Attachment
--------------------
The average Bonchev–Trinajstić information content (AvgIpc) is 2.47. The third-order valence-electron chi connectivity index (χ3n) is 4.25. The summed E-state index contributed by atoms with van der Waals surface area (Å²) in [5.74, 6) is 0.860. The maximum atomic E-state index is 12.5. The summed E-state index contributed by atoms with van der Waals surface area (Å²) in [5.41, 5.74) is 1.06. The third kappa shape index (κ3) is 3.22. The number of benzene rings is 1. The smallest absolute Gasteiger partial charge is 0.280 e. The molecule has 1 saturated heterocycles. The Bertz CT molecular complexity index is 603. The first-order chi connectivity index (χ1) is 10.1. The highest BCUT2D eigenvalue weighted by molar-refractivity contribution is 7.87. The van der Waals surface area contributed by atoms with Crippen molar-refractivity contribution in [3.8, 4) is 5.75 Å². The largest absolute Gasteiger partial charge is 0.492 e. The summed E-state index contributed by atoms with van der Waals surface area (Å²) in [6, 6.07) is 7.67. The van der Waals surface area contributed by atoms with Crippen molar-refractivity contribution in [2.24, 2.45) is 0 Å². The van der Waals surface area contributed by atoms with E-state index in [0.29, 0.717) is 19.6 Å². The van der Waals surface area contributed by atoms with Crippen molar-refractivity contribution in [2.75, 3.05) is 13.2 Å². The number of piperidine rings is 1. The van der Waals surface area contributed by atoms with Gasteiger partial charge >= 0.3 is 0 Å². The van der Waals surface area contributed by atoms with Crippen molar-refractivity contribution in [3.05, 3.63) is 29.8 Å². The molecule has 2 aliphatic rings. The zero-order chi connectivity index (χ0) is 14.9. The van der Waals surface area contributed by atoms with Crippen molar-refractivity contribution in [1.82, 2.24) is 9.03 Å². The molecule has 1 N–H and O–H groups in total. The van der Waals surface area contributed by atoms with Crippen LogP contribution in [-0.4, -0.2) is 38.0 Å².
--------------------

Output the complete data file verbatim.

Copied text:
The average Bonchev–Trinajstić information content (AvgIpc) is 2.47. The third-order valence-electron chi connectivity index (χ3n) is 4.25. The summed E-state index contributed by atoms with van der Waals surface area (Å²) in [5.74, 6) is 0.860. The maximum atomic E-state index is 12.5. The summed E-state index contributed by atoms with van der Waals surface area (Å²) in [5.41, 5.74) is 1.06. The third kappa shape index (κ3) is 3.22. The number of benzene rings is 1. The smallest absolute Gasteiger partial charge is 0.280 e. The molecule has 1 saturated heterocycles. The Bertz CT molecular complexity index is 603. The first-order chi connectivity index (χ1) is 10.1. The highest BCUT2D eigenvalue weighted by molar-refractivity contribution is 7.87. The van der Waals surface area contributed by atoms with Crippen molar-refractivity contribution in [3.8, 4) is 5.75 Å². The largest absolute Gasteiger partial charge is 0.492 e. The summed E-state index contributed by atoms with van der Waals surface area (Å²) in [6, 6.07) is 7.67. The van der Waals surface area contributed by atoms with Crippen molar-refractivity contribution in [2.24, 2.45) is 0 Å². The van der Waals surface area contributed by atoms with E-state index in [0.29, 0.717) is 19.6 Å². The van der Waals surface area contributed by atoms with Crippen molar-refractivity contribution in [2.75, 3.05) is 13.2 Å². The number of piperidine rings is 1. The van der Waals surface area contributed by atoms with Gasteiger partial charge >= 0.3 is 0 Å². The van der Waals surface area contributed by atoms with Crippen molar-refractivity contribution in [3.05, 3.63) is 29.8 Å². The molecule has 2 aliphatic rings. The zero-order chi connectivity index (χ0) is 14.9. The van der Waals surface area contributed by atoms with Crippen molar-refractivity contribution in [1.82, 2.24) is 9.03 Å². The molecule has 1 N–H and O–H groups in total. The van der Waals surface area contributed by atoms with Crippen LogP contribution in [-0.4, -0.2) is 38.0 Å².